Sisko married Kasidy despite the warning from the Prophets. And eventually, bad things started to happen. Two close friends died in a house fire. His daughter was kidnapped. A close friend suffered a catastrophic brain injury. His father died. And all of this occurred in a relatively short amount of time. Sisko came to believe--correctly or incorrectly--that the sorrow of which the Prophets warned him had finally come to pass. And he also came to realize that if he did nothing to combat it, he would eventually suffer his greatest possible sorrow: something terrible happening to Kasidy and Rebecca. Thus, in order to safeguard the lives of those he loves most, and in a horribly saddened state, Sisko did what he thought he must by leaving them. He did not want to do so, and he still loves them. But he basically feels he has a choice between being with them or watching them die.  Not exactly a great choice.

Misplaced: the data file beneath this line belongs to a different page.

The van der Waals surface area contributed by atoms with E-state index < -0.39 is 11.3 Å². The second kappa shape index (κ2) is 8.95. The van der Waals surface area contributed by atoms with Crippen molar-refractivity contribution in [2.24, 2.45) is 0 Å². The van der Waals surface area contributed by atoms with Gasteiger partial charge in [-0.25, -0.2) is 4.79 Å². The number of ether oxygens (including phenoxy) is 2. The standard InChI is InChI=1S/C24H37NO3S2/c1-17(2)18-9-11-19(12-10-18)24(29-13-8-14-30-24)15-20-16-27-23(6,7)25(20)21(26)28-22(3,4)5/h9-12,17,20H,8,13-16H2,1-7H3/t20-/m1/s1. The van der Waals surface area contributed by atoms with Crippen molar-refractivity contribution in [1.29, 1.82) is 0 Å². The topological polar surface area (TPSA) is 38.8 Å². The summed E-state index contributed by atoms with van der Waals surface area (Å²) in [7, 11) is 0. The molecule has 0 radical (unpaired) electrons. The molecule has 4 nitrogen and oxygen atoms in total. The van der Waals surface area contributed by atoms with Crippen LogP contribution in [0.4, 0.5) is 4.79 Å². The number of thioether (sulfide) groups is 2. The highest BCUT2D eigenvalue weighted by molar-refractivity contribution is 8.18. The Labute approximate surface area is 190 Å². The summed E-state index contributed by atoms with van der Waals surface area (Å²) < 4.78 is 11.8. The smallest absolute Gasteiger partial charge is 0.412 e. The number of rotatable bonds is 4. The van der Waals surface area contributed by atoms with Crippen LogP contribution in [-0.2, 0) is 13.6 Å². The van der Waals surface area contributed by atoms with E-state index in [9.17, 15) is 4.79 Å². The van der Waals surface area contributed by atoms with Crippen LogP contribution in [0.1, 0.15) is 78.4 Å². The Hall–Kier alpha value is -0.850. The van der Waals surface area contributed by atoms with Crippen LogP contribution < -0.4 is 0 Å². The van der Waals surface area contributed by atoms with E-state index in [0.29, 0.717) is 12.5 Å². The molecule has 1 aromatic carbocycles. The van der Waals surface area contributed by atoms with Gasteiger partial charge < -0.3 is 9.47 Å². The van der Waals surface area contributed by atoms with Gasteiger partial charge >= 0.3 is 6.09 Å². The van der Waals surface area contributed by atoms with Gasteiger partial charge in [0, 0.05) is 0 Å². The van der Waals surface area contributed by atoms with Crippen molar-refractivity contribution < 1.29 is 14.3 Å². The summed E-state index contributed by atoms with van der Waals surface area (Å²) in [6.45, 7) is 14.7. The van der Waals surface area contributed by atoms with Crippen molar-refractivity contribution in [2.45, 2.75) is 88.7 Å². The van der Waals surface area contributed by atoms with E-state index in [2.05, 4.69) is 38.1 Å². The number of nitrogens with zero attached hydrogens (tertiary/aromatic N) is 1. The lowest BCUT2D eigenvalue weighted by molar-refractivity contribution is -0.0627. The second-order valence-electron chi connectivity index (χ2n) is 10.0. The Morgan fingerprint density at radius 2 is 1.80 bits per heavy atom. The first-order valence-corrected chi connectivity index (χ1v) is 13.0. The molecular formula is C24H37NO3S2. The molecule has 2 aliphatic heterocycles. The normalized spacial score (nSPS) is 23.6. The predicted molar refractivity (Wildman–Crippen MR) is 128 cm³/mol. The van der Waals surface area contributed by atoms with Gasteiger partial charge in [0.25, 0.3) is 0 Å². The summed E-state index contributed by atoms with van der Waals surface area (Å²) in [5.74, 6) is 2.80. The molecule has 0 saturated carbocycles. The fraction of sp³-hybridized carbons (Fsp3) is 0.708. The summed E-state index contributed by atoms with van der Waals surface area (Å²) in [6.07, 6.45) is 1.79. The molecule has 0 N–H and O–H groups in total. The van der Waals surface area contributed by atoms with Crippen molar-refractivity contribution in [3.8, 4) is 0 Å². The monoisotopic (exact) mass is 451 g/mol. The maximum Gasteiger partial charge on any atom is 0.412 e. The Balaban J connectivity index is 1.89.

Also, in the series itself, Sisko did abandon Kasidy at least once, when he left DS9 and returned to Earth at the end of the sixth season. He did not even say goodbye to her (at least that the audience saw). And he apparently didn't even know if he would be coming back. He took those actions for a seemingly far less important reason: simply wanting to figure some things out.


 


As for Sisko deciding finally to attempt to befriend his first officer, the Prophecy did not say anything about him not being able to have friends, only about him not spending his life with Kasidy. I knew this story would be a tough sell for some readers, but I like a challenge.